I’ve never been one to turn away from the raw and real, and nitty gritty about life. I don’t seek it out, but if it comes looking for me, I’ve tried to equip myself to the best of my ability to meet it. Hence my training as an EMT, my training in psychology, and my involvement with dog training and rescue. I figure that pretty much covers most of the bases.
As life often has a tendency to bunch up, I’m in a period where many people I know are being faced with emotionally wrenching decisions. The phone has been busy…
Two calls last week were from opposite sides of the same coin of a very tough decision.
One was from a woman with four young kids and a husband on disability who was being put out of her home. Her mother said she could move in with her, but she would have to get rid of her three dogs. She couldn’t do it. Her extended family is disgusted with her for not choosing the “easy” solution to her problems. For her, giving away her dogs would be tantamount to having to choose which kids she got to keep and which she’d have to send away. It was too much to ask.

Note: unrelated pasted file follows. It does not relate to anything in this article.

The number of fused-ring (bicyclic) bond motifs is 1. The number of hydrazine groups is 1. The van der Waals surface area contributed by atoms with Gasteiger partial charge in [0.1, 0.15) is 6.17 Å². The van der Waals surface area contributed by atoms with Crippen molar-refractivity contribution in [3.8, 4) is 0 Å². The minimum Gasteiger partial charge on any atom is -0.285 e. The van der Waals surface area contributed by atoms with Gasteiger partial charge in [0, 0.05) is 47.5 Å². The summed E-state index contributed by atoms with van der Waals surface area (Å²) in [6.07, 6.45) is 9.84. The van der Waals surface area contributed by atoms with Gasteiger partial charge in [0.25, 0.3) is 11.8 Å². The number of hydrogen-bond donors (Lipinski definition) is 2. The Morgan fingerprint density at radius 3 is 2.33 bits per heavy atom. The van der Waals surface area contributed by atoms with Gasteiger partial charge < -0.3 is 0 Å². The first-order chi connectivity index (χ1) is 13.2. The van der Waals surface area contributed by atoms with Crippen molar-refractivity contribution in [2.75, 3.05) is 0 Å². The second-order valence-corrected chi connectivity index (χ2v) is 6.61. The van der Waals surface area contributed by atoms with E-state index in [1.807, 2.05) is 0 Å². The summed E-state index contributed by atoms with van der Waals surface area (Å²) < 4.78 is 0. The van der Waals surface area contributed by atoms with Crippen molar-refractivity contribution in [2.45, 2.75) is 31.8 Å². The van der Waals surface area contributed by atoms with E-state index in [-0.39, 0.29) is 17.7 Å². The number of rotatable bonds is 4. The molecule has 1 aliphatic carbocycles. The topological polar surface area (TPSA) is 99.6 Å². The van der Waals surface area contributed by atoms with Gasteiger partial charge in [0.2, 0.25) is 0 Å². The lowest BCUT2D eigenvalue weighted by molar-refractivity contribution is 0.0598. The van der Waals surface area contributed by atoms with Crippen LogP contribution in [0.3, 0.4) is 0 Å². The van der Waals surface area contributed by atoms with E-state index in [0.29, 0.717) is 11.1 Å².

The other call was from a guy who took home a couple of puppies that had been abandoned by the side of the road. If he had not done so, they would have faced certain death. After a year, he is finding that one of the puppies has more energy and needs than he has the ability to meet. He’s asked for help in finding her a good home. He’s sad about the choice he feels he has to make, but for him there is no other option.
It’s so easy to judge from the outside and say that either one of these people is “right” or “wrong” for the decisions they’ve made. I’ve been around the block enough times to know that there is only what we each can do to the best of our abilities. Both of these people are thoughtful, caring people faced with an impossible decision. They have each taken a lot of time and looked deeply within themselves before deciding. They have each made the only decision that they can live with.